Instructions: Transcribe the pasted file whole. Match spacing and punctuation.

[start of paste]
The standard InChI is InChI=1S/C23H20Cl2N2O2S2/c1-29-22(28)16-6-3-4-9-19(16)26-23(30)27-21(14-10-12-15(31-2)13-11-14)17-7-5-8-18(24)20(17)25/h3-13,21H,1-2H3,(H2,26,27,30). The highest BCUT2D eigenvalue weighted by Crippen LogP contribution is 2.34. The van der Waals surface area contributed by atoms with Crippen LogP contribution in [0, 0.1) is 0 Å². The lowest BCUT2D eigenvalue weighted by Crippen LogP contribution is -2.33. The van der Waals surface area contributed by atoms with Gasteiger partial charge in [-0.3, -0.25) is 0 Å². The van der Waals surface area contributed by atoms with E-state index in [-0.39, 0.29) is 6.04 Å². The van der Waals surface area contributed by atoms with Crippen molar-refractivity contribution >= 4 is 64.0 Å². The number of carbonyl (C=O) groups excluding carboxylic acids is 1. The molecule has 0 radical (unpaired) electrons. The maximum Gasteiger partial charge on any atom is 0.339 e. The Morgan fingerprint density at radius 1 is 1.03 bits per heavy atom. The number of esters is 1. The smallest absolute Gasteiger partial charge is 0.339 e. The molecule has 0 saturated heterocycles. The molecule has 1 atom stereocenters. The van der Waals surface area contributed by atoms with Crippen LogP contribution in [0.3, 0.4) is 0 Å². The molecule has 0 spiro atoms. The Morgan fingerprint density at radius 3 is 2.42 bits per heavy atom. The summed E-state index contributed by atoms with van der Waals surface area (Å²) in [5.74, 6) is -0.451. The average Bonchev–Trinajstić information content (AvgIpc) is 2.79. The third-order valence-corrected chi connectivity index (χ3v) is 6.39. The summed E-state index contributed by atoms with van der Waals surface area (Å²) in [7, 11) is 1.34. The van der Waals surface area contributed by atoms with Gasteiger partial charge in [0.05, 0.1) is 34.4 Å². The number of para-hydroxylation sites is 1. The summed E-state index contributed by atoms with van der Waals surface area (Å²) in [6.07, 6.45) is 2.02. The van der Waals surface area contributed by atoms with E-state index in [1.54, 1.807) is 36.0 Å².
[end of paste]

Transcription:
The standard InChI is InChI=1S/C23H20Cl2N2O2S2/c1-29-22(28)16-6-3-4-9-19(16)26-23(30)27-21(14-10-12-15(31-2)13-11-14)17-7-5-8-18(24)20(17)25/h3-13,21H,1-2H3,(H2,26,27,30). The highest BCUT2D eigenvalue weighted by Crippen LogP contribution is 2.34. The van der Waals surface area contributed by atoms with Crippen LogP contribution in [0, 0.1) is 0 Å². The lowest BCUT2D eigenvalue weighted by Crippen LogP contribution is -2.33. The van der Waals surface area contributed by atoms with Gasteiger partial charge in [-0.3, -0.25) is 0 Å². The van der Waals surface area contributed by atoms with E-state index in [-0.39, 0.29) is 6.04 Å². The van der Waals surface area contributed by atoms with Crippen molar-refractivity contribution >= 4 is 64.0 Å². The number of carbonyl (C=O) groups excluding carboxylic acids is 1. The molecule has 0 radical (unpaired) electrons. The maximum Gasteiger partial charge on any atom is 0.339 e. The Morgan fingerprint density at radius 1 is 1.03 bits per heavy atom. The number of esters is 1. The smallest absolute Gasteiger partial charge is 0.339 e. The molecule has 0 saturated heterocycles. The molecule has 1 atom stereocenters. The van der Waals surface area contributed by atoms with Crippen LogP contribution in [0.3, 0.4) is 0 Å². The molecule has 0 spiro atoms. The Morgan fingerprint density at radius 3 is 2.42 bits per heavy atom. The summed E-state index contributed by atoms with van der Waals surface area (Å²) in [5.74, 6) is -0.451. The average Bonchev–Trinajstić information content (AvgIpc) is 2.79. The third-order valence-corrected chi connectivity index (χ3v) is 6.39. The summed E-state index contributed by atoms with van der Waals surface area (Å²) in [7, 11) is 1.34. The van der Waals surface area contributed by atoms with Gasteiger partial charge in [0.05, 0.1) is 34.4 Å². The number of para-hydroxylation sites is 1. The summed E-state index contributed by atoms with van der Waals surface area (Å²) in [6.07, 6.45) is 2.02. The van der Waals surface area contributed by atoms with E-state index in [1.54, 1.807) is 36.0 Å².